Why and when should you build hierarchies of customer journey maps?
Zooming into steps of journey maps changes the timeframe one looks at. Many more details become visible – but one sees less of the larger picture. The maps on the following illustration are linked to each other. A step in a higher level journey usually becomes the stage of the lower level journey, that then includes many more detailed steps in the next level journey.
Let’s further discuss this customer experience of a 30-year mortgage loan. The customer life-cycle is probably a bit more than 30 years, when you take into account their decision-making time. If you’d visualize this on one map, you wouldn’t see much detail, but you would get an understanding of the overall experience of 30+ years. When you zoom into the first year, you’ll see more details: How was this loan was set up? How did the customer compare an offer with other offers? How did the customer collect all the necessary paperwork? When you zoom into, for example, one meeting, you’ll see even more details of this one meeting, and so on.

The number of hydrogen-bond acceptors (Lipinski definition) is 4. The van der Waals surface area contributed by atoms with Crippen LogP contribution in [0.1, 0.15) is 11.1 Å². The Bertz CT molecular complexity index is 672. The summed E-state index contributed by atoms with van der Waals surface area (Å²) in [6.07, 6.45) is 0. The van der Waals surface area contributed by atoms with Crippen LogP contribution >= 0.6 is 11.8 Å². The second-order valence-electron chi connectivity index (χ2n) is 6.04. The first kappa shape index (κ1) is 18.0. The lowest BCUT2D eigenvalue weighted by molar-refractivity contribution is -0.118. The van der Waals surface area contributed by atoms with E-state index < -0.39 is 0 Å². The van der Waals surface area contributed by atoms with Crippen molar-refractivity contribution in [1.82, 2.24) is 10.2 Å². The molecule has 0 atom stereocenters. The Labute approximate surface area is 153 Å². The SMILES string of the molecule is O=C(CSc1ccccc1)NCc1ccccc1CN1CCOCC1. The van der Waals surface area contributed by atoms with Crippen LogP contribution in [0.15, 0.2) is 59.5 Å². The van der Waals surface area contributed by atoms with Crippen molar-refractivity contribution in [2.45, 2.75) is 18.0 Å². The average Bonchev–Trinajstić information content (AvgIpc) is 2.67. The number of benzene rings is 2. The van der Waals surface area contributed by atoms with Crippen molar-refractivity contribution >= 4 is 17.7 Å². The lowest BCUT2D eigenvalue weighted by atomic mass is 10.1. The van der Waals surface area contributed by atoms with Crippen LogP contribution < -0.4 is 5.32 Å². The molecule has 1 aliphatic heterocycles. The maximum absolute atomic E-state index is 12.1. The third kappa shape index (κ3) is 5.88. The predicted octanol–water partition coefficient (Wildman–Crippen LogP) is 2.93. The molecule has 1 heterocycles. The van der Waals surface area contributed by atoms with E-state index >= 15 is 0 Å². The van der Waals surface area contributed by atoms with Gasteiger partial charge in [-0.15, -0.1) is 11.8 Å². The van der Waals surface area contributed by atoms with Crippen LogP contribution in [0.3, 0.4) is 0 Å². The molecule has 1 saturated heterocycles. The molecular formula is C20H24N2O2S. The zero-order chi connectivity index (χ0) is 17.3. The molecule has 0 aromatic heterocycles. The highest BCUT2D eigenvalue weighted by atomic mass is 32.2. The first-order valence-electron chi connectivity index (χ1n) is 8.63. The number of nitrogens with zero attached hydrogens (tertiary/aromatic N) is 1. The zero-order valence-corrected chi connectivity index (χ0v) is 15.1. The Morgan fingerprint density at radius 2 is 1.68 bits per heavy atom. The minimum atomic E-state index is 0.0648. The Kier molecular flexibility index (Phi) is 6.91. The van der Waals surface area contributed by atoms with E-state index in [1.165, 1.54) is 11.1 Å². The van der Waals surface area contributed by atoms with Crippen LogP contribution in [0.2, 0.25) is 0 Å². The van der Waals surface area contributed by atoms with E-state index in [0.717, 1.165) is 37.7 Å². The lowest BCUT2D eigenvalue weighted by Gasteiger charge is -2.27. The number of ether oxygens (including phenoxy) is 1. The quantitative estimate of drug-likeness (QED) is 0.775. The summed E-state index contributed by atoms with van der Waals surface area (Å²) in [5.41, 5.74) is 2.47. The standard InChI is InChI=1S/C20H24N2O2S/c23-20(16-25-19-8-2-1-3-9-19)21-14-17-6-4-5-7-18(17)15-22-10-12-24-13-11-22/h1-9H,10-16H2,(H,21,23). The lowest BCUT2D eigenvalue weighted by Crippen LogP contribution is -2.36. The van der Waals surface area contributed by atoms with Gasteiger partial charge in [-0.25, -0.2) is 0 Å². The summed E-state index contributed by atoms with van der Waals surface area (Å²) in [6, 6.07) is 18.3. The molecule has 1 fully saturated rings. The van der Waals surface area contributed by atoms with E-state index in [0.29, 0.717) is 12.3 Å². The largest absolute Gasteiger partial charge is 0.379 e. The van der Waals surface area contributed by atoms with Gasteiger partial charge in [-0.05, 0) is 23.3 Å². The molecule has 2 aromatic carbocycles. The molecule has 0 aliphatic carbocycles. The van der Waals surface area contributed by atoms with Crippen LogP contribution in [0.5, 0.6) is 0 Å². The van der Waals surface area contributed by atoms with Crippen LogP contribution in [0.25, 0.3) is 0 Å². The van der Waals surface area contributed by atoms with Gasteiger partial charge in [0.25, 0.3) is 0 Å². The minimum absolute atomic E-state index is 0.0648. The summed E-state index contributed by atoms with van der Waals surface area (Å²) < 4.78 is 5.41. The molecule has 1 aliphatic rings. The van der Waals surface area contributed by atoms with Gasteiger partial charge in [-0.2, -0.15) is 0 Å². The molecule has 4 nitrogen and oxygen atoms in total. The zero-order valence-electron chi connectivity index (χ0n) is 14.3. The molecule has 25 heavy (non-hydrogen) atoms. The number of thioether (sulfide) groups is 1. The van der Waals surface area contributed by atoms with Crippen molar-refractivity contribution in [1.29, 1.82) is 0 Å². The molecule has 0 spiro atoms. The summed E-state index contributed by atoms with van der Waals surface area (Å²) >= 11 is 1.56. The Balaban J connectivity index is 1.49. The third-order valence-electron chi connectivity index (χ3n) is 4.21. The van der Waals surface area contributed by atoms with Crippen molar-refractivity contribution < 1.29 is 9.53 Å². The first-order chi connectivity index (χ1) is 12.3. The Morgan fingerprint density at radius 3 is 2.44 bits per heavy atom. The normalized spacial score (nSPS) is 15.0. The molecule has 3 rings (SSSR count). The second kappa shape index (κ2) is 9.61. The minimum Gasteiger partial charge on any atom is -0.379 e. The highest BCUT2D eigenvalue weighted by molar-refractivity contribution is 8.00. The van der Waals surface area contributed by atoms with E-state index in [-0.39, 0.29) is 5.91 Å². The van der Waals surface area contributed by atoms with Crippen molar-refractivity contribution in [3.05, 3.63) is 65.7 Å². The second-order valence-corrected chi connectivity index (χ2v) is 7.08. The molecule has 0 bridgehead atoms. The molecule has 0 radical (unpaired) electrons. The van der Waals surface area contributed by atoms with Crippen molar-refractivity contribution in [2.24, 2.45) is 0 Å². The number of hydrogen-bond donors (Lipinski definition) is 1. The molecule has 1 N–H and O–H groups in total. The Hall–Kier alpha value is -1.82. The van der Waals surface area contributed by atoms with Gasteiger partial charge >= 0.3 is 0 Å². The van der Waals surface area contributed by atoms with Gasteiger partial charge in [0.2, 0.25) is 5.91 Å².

When you zoom into the first stage, you’d see how the customer compared the offer with other offers, how they collected all of the necessary paperwork, and how they made their decision. In the first year you would see how the loan was set up and started, perhaps how the first statement came in the mail and was interpreted, etc. When you zoom into, for example, one meeting, you would see even more details of that one meeting.
Over many projects, you might create dozens or even hundreds of journey maps.
How to structure networks of journey maps
How do you find that one map that another team was working on two years ago? Find the connected research data?
A repository of your journey maps structured as a hierarchy will help. This is why you should build a repository of your journey maps structured as a hierarchy: You can create a journey map hierarchy by linking journey maps into each other. This helps you to structure your maps, as well as the hierarchy itself.